The Royal Commission into Aged Care Quality and Safety is focused on improving the quality and safety aged care services. Our submission highlights the importance of mental health and wellbeing and the protection of human rights as necessary reforms for the aged care sector.
About the Royal Commission
The Aged Care Royal Commission was established by the Commonwealth Government in October 2018.
The Interim Report: Neglect found the aged care system failed to meet the needs of older, vulnerable citizens, did not deliver uniformly safe and quality care, was unkind and uncaring towards older people, and, in too many instances, it neglected them.
Submissions closed on 30 April 2020.
The final report is due by 12 November 2020.
Our submission to the Royal Commission into Aged Care Quality and Safety calls for an aged care culture based on human rights principles, reframing the idea of consumers of aged care from “patients” to “rights-holders” to ensure people are treated with dignity and respect.
The submission notes the importance of the role of people with a lived experience to lead all stages of aged care reform.
Our recommendations for reform include:
- Improve access to appropriate treatment and support through the introduction of mandatory screening for people in residential and community-based aged, care to detect mental illness, including post-traumatic stress disorder and early mental health problems.
- Improve access to appropriate treatment by ensuring residents of aged-care facilities have equivalent access to mental health treatment plans as the general population.
- Build the capacity of residential and community-based aged care environments to recognise and reduce suicide in older people through the introduction of strategies to assess suicide risk and promote early interventions.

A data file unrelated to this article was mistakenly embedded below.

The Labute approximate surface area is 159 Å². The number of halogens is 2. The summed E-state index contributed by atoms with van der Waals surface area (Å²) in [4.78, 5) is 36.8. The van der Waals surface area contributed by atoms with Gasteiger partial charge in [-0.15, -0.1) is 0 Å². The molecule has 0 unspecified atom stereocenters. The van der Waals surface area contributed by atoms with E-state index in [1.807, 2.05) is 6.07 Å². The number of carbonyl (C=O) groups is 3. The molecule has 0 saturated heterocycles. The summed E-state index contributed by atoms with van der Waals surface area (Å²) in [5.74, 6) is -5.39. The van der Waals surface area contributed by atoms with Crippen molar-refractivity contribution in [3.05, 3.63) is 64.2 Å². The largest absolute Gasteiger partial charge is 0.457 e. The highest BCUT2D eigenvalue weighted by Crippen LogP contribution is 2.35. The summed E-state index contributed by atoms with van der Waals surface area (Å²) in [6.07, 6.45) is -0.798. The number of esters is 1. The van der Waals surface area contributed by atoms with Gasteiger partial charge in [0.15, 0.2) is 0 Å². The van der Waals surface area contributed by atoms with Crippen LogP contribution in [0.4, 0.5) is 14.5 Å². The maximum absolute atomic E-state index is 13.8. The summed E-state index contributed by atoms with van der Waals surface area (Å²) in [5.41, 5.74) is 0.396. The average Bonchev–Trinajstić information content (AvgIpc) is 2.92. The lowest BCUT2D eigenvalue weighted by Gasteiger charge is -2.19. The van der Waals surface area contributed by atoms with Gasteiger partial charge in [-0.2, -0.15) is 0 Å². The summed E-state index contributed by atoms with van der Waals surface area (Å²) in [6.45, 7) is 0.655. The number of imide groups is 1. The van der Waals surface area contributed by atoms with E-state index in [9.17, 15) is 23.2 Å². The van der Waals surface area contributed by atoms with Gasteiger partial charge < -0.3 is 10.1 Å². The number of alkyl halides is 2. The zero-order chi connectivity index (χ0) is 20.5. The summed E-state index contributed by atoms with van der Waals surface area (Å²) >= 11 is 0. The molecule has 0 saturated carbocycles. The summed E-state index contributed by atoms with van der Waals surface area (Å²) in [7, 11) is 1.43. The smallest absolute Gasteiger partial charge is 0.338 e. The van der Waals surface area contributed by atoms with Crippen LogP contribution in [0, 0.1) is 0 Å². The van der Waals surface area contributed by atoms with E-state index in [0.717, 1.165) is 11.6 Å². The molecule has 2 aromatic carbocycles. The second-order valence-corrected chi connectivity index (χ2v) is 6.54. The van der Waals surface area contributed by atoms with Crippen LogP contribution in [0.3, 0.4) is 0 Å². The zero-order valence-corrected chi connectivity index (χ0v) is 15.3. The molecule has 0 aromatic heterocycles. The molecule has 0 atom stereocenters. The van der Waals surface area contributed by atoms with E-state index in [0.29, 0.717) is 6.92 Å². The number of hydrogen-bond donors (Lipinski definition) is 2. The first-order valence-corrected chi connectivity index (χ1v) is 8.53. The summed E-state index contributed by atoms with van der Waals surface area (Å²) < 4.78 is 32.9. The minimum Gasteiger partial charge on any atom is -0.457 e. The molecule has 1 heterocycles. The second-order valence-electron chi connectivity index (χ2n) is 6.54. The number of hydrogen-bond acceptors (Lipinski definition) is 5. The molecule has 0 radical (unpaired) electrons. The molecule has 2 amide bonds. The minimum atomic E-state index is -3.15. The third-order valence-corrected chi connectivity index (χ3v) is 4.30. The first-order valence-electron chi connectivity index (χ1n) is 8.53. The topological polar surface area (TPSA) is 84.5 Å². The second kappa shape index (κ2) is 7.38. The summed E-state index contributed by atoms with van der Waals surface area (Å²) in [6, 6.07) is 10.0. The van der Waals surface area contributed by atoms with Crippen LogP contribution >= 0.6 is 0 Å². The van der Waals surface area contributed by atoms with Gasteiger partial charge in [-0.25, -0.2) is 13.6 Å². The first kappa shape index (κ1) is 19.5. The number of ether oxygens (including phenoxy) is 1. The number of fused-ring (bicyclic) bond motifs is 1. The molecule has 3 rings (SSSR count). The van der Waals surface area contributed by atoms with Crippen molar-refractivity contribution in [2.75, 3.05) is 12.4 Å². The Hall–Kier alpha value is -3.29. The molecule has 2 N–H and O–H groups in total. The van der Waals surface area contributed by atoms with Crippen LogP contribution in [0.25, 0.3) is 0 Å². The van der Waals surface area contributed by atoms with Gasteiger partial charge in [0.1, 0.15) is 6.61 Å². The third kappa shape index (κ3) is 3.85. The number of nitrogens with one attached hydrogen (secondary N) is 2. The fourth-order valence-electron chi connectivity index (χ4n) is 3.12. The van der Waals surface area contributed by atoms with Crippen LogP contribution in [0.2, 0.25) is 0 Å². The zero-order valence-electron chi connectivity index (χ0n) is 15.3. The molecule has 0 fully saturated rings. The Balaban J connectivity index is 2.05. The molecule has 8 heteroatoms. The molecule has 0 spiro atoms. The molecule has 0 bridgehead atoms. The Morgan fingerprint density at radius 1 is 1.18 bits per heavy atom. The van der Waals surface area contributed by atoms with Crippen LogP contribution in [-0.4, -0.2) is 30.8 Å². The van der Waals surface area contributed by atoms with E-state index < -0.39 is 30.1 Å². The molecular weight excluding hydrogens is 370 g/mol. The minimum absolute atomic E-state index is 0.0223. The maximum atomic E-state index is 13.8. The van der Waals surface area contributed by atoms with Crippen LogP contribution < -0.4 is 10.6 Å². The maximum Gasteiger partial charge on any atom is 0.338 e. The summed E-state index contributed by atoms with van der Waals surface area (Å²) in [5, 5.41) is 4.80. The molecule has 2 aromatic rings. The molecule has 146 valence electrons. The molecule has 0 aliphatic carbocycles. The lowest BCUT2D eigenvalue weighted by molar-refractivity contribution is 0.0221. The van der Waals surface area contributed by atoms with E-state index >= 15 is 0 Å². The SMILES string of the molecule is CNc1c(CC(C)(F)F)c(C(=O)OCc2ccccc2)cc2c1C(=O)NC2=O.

- Create an aged-care sector in which Aboriginal and Torres Strait Islander peoples’ needs are met in a culturally safe way, delivered by a culturally capable workforce (preferably Aboriginal and Torres Strait Islander people). Wherever possible, services should be on Country and co-designed by communities, Elders and people with a lived experience.
- Offer non-discriminatory aged-care services that are accepting of sexuality, sex and gender identity and can specifically address the mental health needs of LGBTI older people, including capability and competencies of workers strengthened through training in awareness and sensitivity to older LGBTI people’s needs.
- Strengthen residential and community-based aged-care workforce competencies through training modules including mental health literacy (such as Mental Health First Aid) and anti-stigma and trauma-informed care.
- Create priority accommodation and services to ensure younger people with a disability, including psychosocial disability and mental illness, are no longer living in residential aged care.
- Introduce legislation to support the reduction and, where possible, elimination of the use of restraint and seclusion, and to ensure any restrictive practices are evidence- and rights-based and used only as a last resort, and with effective safeguards and oversight mechanisms.
- Develop strategies to empower, enable and support people with a lived experience to lead all stages of reform of the aged-care sector.
COVID-19 and aged care
The COVID-19 pandemic has increased mental health challenges for people living in residential aged care and those planning to transition to aged-care facilities.
The Queensland Mental Health Commission welcomes the national code of conduct that supports visits in nursing homes without compromising the safety of residents. The code was co-developed with the aged-care sector and is accompanied by implementation support funding.
The Royal Commission into Aged Care Quality and Safety is calling for submissions from the public and organisations relating to the effects of COVID-19 on the aged-care sector:
Submissions (from aged-care service recipients, families, supporters, service providers, those who work in aged care, and others) are due by 30 June 2020.